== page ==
• Some types of monoclonal antibody even behave like tiny delivery vans, carrying active drug molecules directly to the cancer cell.

Worldwide Cancer Research scientist Dr Jo Perry in New Zealand is currently using your donations to try and develop a new type of monoclonal antibody. Dr Perry and her team are designing the antibody to block growth hormone receptors on the cancer cell, and stop the cancer cell from receiving signals to grow. The researchers believe that using this type of antibody in combination with radiotherapy could help to make radiotherapy work better, and reduce the development of treatment resistance for some types of cancer. 

Antiangiogenic therapies

Antiangiogenic therapies block the proteins and signals that cancer cells use to grow blood vessels (angiogenesis). All tumours need a good blood supply as they grow, and killing off the blood vessels that feed a tumour can be one way to slow the speed of its growth, and reduce the chance of it spreading.

Some types of monoclonal antibody can work as antiangiogenic therapies.  Bevacizumab, which is used to treat various cancers, is an example of an antiangiogenic monoclonal antibody. It works by blocking VEGF, a molecule that is important for cancer blood vessel growth.


Cancer growth inhibitors

Cancer growth inhibitors are a broad group of targeted therapies which all work to stop cancer cells receiving and acting on growth signals. These signals are usually delivered in the form of specialised molecules, and some cancer growth inhibitors work by stopping these molecules from activating special receptors on the surface of the cancer cell.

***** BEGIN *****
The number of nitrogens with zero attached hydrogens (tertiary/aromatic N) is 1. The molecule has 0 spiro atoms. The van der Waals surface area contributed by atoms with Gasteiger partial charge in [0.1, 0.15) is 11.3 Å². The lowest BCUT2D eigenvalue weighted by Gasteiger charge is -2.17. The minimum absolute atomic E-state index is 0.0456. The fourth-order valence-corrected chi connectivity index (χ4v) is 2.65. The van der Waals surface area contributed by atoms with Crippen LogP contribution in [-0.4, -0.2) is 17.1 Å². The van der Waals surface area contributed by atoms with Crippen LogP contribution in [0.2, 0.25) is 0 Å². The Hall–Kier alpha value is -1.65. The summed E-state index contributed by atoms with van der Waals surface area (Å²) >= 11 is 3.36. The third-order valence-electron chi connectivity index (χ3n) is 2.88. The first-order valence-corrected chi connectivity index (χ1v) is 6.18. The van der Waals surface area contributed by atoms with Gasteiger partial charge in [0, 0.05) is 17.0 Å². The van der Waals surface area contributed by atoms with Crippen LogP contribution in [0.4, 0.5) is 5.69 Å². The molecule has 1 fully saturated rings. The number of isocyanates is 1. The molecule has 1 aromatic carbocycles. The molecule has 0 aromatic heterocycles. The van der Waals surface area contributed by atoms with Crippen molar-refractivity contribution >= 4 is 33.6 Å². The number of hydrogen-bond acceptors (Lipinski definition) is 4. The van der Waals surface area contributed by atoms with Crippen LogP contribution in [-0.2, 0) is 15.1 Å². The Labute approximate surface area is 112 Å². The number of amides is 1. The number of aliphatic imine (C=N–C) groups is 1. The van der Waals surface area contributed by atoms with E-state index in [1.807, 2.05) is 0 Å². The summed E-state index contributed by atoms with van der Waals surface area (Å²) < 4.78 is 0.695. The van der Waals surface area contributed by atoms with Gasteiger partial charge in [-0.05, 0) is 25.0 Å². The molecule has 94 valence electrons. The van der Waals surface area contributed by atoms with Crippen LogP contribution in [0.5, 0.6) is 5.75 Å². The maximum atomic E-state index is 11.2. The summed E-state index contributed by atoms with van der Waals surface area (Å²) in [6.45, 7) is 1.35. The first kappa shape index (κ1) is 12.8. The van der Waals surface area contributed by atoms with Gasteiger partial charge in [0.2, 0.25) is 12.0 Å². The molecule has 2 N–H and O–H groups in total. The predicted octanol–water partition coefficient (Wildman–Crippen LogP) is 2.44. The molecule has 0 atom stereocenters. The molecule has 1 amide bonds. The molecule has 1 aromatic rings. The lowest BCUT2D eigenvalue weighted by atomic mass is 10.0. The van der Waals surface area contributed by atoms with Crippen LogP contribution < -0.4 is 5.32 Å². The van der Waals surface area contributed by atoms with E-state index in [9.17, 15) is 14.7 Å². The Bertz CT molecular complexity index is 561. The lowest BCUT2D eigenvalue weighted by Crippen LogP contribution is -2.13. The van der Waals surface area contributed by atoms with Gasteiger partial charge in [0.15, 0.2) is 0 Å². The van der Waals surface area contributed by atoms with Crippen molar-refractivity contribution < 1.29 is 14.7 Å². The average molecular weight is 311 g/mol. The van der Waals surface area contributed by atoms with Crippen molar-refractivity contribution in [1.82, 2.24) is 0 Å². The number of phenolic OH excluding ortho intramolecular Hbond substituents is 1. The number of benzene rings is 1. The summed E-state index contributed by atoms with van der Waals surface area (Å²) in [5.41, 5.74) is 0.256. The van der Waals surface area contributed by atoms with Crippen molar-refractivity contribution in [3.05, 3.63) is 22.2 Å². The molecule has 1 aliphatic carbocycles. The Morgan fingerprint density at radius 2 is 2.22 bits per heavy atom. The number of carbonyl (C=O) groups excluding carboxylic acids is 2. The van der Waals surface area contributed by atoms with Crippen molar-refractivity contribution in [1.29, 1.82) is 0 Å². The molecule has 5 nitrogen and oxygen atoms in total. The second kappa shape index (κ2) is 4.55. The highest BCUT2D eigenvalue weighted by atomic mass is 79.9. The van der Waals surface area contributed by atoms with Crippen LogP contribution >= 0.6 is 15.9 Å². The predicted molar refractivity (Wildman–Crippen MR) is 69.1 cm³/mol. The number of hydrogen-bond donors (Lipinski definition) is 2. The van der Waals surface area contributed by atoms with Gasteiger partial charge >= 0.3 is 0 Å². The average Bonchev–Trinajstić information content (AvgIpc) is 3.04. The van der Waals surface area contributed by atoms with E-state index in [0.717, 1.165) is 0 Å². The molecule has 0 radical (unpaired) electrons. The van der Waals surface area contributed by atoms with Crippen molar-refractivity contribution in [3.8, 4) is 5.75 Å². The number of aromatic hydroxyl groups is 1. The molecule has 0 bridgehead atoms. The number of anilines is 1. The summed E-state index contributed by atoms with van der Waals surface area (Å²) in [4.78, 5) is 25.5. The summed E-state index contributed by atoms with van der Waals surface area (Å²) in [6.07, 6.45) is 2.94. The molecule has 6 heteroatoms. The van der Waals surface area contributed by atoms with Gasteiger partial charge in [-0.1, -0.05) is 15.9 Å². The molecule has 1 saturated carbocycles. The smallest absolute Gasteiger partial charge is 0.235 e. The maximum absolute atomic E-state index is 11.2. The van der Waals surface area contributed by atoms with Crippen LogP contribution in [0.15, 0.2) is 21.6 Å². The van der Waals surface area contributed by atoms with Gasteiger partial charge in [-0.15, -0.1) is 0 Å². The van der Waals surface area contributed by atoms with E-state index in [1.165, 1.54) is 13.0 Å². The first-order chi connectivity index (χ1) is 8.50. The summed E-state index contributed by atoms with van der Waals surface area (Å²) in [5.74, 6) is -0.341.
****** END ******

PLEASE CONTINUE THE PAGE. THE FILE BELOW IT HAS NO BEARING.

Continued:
Other types of growth inhibitors work inside the cell, targeting proteins which are involved in cancer cell division and growth. Various types of drugs and monoclonal antibodies can act as cancer growth inhibitors.

BRAF inhibitors and MEK inhibitors, which are sometimes used to treat some forms of melanoma, are both cancer growth inhibitors. They work to block BRAF and MEK proteins in the cancer cell. Both of these proteins are part of a network of molecules that cause cancer growth, and that sometimes become overactive in cancer cells as a result of DNA changes.

Our impact: making PARP inhibitors possible

Early support from Curestarters way back in the 1990s helped do some of the vital discovery work needed to kick-start the very beginning of the first PARP inhibitor. Thanks to your support, Professor Sir Steve Jackson was able to study the processes involved in repairing damaged DNA in cancer cells, and investigate ‘faults’ in the process that could potentially be used as a new way to target cancer cells.

Additional funding from Curestarters and then helped Professor Jackson and others begin to carry out early lab testing of a new drug, that we now call olaparib. Data produced from this work ultimately helped researchers move olaparib towards first tests in patients. In 2014, olaparib was approved for use, and it has already been used to treat at least 75,000 people worldwide.

PARP inhibitors work particularly well against cancers with mutations in the BRCA genes. They are currently mainly used to treat ovarian cancer, fallopian tube cancer, and peritoneal cancer, and have also recently been approved for some prostate and breast cancers. And your funding has already changed lives. It is thanks to you that Fiona was able to receive olaparib treatment for her advanced ovarian cancer, helping to give her more hope for the future.

Fiona Robb
So many people were involved in the development of olaparib, from Professor Steve Jackson and all the scientists carrying out the research, to the Curestarters like you who helped fund it. To every single person, I would like to say thank you from the bottom of my heart. You have given me more time to live my life, with the people I love – and given me hope for the future.

How is our research improving targeted therapies?